A historic Pennsylvania Roman Catholic church was demolished this week after the local diocese failed to secure a buyer for the century-old building.
The steeple of St. Joseph’s Church in Nanticoke crashed to the ground on Monday, as some former parishioners looked on.
“It’s a sad day,” Lorraine Beck, a former member of St. Joseph’s choir, told local ABC affiliate WNEP. “It’s hard to watch.”
St. Joseph’s has been vacant since 2010, when several local Catholic parishes were consolidated into one church ― the Parish of St. Faustina. The diocese previously sold the building’s stained-glass windows.
Nanticoke is a small former coal mining city in the Appalachian Mountains. The city’s Catholic community, buoyed by immigrants from eastern Europe, Italy and Ireland, founded six parishes between 1874 and 1942. St. Joseph’s was founded around 1889, according to the Diocese of Scranton’s historical records, a spokesperson told HuffPost. St. Joseph’s had a significant number of Slovak families who worked in local coal mines, according to The Citizen’s Voice, a Pennsylvania paper.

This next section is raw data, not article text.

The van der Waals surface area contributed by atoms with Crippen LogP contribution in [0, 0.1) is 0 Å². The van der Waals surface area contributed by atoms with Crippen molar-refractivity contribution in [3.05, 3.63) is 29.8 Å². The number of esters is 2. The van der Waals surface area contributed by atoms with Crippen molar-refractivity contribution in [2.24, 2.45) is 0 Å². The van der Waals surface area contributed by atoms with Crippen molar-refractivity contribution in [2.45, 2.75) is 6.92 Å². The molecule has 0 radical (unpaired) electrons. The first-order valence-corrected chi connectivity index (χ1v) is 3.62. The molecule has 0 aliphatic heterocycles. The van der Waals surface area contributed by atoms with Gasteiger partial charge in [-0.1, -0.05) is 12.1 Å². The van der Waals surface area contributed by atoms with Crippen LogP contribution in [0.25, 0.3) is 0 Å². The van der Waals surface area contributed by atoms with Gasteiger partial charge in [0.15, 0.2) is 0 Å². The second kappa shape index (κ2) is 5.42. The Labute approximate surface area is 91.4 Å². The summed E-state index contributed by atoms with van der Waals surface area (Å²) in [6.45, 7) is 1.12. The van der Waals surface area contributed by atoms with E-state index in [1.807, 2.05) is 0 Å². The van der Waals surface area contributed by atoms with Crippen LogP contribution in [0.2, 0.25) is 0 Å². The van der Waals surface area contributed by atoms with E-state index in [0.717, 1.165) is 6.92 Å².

But the community has changed drastically in recent years “due to the lack of priests, diminishing financial resources, and, shifting population demographics,” according to St. Faustina’s website.
St. Faustina, named after a Polish saint, now serves about 2,800 families.
After years of attempting to sell St. Joseph’s, the Diocese of Scranton decided last year to demolish the church building and adjacent rectory. A spokesman told The Associated Press that the diocese will try to find a buyer for the property after the demolition is complete.
The Diocese of Scranton was one of six Pennsylvania dioceses named in a landmark grand jury report into sexual abuse published last year. The report identified over 1,000 victims and 301 “predator” priests in the dioceses of Allentown, Erie, Greensburg, Harrisburg, Pittsburgh and Scranton.
The grand jury identified 59 sexual offenders linked to the Diocese of Scranton ― including one priest who served at St. Joseph’s in the 1960s.